Brian J Smith
Wrongfully Charged for a Crime in Nevada: How Much Should the State Pay?
Who is held accountable if the system fails you?
The justice system isn’t perfect. Most everyone can agree on this fact. A wrongful conviction, however, is a mistake that comes with a high price tag for those who lose years of their lives locked up behind bars. The Innocence Project, a legal aid agency based in New York, is fighting to push states like Nevada to recognize and compensate those who were wrongly convicted. Nevada is one of 23 states without compensation statutes. For many nevada residents, this is something that needs to change.
The Innocence Project reports that the average time spent behind bars for those later proven to be innocent is 13.5 years. An article published by Forbes.com claims that up to 5 percent of individuals incarcerated in U.S. prisons are actually innocent, and more than 250 individuals in 34 states have been set free from prisons as a result of post-conviction DNA testing. The article also reports that almost half of those exonerated after wrongful convictions receive no compensation at all. The Innocence Project points out that even those who are eligible for compensation end up waiting an average of three years to get their money, and most states tax what little compensation is awarded.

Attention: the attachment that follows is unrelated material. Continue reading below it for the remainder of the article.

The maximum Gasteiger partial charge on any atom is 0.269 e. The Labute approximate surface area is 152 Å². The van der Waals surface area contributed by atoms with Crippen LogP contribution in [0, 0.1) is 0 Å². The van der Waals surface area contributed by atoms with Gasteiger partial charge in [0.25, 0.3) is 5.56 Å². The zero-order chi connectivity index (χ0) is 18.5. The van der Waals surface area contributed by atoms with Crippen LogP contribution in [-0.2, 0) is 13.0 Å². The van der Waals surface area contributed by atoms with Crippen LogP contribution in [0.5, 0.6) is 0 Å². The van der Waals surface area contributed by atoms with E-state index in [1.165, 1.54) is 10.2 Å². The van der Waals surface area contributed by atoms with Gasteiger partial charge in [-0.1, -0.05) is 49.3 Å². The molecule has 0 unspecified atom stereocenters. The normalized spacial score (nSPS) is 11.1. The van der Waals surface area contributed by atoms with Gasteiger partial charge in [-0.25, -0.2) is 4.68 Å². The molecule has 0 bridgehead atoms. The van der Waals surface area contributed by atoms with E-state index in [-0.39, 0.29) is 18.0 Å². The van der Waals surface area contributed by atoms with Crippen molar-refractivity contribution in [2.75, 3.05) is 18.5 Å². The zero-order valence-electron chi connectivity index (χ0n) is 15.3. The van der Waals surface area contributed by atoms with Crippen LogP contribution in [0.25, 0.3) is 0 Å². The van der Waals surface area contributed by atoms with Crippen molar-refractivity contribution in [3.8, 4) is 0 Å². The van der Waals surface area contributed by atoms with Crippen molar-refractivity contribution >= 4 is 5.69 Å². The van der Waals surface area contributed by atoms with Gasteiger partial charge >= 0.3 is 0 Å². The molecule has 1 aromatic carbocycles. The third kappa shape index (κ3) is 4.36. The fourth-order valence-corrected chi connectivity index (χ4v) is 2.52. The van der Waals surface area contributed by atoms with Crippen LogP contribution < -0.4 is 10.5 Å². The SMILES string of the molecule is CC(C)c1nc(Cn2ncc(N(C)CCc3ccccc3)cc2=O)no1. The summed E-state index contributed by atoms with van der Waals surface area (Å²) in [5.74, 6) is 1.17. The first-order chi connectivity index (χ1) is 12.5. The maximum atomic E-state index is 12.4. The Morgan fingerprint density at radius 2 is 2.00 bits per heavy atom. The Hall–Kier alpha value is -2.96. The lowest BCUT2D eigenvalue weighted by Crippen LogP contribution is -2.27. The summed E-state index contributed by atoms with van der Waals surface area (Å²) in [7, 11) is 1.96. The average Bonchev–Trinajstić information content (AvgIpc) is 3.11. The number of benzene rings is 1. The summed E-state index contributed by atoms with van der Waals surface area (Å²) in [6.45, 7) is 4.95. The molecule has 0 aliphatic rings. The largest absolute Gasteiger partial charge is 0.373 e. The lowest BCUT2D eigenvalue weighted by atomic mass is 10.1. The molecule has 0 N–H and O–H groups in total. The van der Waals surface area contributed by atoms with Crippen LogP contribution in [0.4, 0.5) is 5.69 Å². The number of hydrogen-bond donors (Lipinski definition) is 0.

There are a variety of factors that can contribute to the wrongful conviction of individuals. Some of these include:
- Sloppy investigative work by police
- Ineffective representative by defense counsel
- Dishonest and unreliable witnesses
- Prosecutorial misconduct
The Innocence Project asserts that the average annual compensation among states that have enacted legislation averages $50,000 per year. The Innocence Project points to the legislation adopted by Texas as a model to address this issue. Compensation in Texas can include:
- Payment of $80,000 for each year of wrongful imprisonment
- Compensation for child support payments
- Compensation for tuition
- Access to social services to assist individuals in re-entering society
In addition to the Innocence Project, there are several other supporters of compensation legislation in the State of Nevada. These supporters include Kate Kruse, a professor at UNLV and director of the Innoncence Clinic, a UNLV program focused on investigating wrongful conviction claims in Nevada. Kruse believes that compensation laws would actually be a benefit to taxpayers by regulating the amount paid rather than sporadic payments sought by individuals through private council. Clark County Commissioner Larry Brown, a member of the Metro Police Fiscal Affairs Committee, has also gone on record to voice his support of the consideration of a compensation law in Nevada.
Even with financial compensation, no amount of money can make up for lost time. That’s why it’s important to choose your defense counsel wisely. For a consultation with the best Las Vegas criminal defense attorney, contact Brian J. Smith at (702) 380-8248.